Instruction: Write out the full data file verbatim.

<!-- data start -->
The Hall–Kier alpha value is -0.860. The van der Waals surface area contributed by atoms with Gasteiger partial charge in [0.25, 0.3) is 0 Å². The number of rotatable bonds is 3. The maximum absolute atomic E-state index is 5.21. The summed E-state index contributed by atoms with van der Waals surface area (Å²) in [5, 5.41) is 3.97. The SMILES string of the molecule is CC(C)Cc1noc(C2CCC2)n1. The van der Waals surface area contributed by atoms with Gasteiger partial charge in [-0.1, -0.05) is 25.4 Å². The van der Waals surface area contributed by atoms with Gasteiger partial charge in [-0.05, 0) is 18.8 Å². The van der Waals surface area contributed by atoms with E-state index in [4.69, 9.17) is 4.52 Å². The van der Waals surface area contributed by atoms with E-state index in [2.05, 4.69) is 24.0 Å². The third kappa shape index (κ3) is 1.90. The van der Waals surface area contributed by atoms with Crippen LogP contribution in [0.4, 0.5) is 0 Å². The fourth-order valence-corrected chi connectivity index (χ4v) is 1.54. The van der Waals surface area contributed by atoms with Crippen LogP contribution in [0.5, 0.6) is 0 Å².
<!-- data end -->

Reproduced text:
The Hall–Kier alpha value is -0.860. The van der Waals surface area contributed by atoms with Gasteiger partial charge in [0.25, 0.3) is 0 Å². The number of rotatable bonds is 3. The maximum absolute atomic E-state index is 5.21. The summed E-state index contributed by atoms with van der Waals surface area (Å²) in [5, 5.41) is 3.97. The SMILES string of the molecule is CC(C)Cc1noc(C2CCC2)n1. The van der Waals surface area contributed by atoms with Gasteiger partial charge in [-0.1, -0.05) is 25.4 Å². The van der Waals surface area contributed by atoms with Gasteiger partial charge in [-0.05, 0) is 18.8 Å². The van der Waals surface area contributed by atoms with E-state index in [4.69, 9.17) is 4.52 Å². The van der Waals surface area contributed by atoms with E-state index in [2.05, 4.69) is 24.0 Å². The third kappa shape index (κ3) is 1.90. The van der Waals surface area contributed by atoms with Crippen LogP contribution in [0.4, 0.5) is 0 Å². The fourth-order valence-corrected chi connectivity index (χ4v) is 1.54. The van der Waals surface area contributed by atoms with Crippen LogP contribution in [0.5, 0.6) is 0 Å².